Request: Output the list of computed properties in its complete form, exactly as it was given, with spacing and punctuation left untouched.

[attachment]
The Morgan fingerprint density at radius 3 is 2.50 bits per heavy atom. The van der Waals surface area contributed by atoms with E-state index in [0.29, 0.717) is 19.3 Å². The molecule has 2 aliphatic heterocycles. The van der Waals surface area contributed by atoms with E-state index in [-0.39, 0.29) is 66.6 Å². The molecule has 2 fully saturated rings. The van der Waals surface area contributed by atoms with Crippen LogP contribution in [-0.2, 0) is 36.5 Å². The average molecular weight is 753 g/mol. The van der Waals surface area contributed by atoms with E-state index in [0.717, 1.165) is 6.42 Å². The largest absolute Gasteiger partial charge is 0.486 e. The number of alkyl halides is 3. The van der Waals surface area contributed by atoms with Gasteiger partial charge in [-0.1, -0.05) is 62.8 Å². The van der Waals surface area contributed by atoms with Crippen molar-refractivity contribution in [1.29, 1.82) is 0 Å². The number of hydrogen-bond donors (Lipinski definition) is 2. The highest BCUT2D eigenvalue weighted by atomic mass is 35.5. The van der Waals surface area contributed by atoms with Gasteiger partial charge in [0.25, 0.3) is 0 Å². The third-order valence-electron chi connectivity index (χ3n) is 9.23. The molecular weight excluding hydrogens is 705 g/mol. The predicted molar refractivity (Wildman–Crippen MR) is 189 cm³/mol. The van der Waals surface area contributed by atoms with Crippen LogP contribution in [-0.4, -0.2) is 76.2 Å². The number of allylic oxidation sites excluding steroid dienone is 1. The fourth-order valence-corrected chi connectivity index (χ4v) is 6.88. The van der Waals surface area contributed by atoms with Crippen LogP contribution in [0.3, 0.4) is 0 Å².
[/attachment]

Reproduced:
The Morgan fingerprint density at radius 3 is 2.50 bits per heavy atom. The van der Waals surface area contributed by atoms with E-state index in [0.29, 0.717) is 19.3 Å². The molecule has 2 aliphatic heterocycles. The van der Waals surface area contributed by atoms with E-state index in [-0.39, 0.29) is 66.6 Å². The molecule has 2 fully saturated rings. The van der Waals surface area contributed by atoms with Crippen LogP contribution in [-0.2, 0) is 36.5 Å². The average molecular weight is 753 g/mol. The van der Waals surface area contributed by atoms with E-state index in [0.717, 1.165) is 6.42 Å². The largest absolute Gasteiger partial charge is 0.486 e. The number of alkyl halides is 3. The van der Waals surface area contributed by atoms with Gasteiger partial charge in [-0.1, -0.05) is 62.8 Å². The van der Waals surface area contributed by atoms with Crippen molar-refractivity contribution in [1.29, 1.82) is 0 Å². The number of hydrogen-bond donors (Lipinski definition) is 2. The highest BCUT2D eigenvalue weighted by atomic mass is 35.5. The van der Waals surface area contributed by atoms with Gasteiger partial charge in [0.25, 0.3) is 0 Å². The third-order valence-electron chi connectivity index (χ3n) is 9.23. The molecular weight excluding hydrogens is 705 g/mol. The predicted molar refractivity (Wildman–Crippen MR) is 189 cm³/mol. The van der Waals surface area contributed by atoms with Crippen LogP contribution in [-0.4, -0.2) is 76.2 Å². The number of allylic oxidation sites excluding steroid dienone is 1. The fourth-order valence-corrected chi connectivity index (χ4v) is 6.88. The van der Waals surface area contributed by atoms with Crippen LogP contribution in [0.3, 0.4) is 0 Å².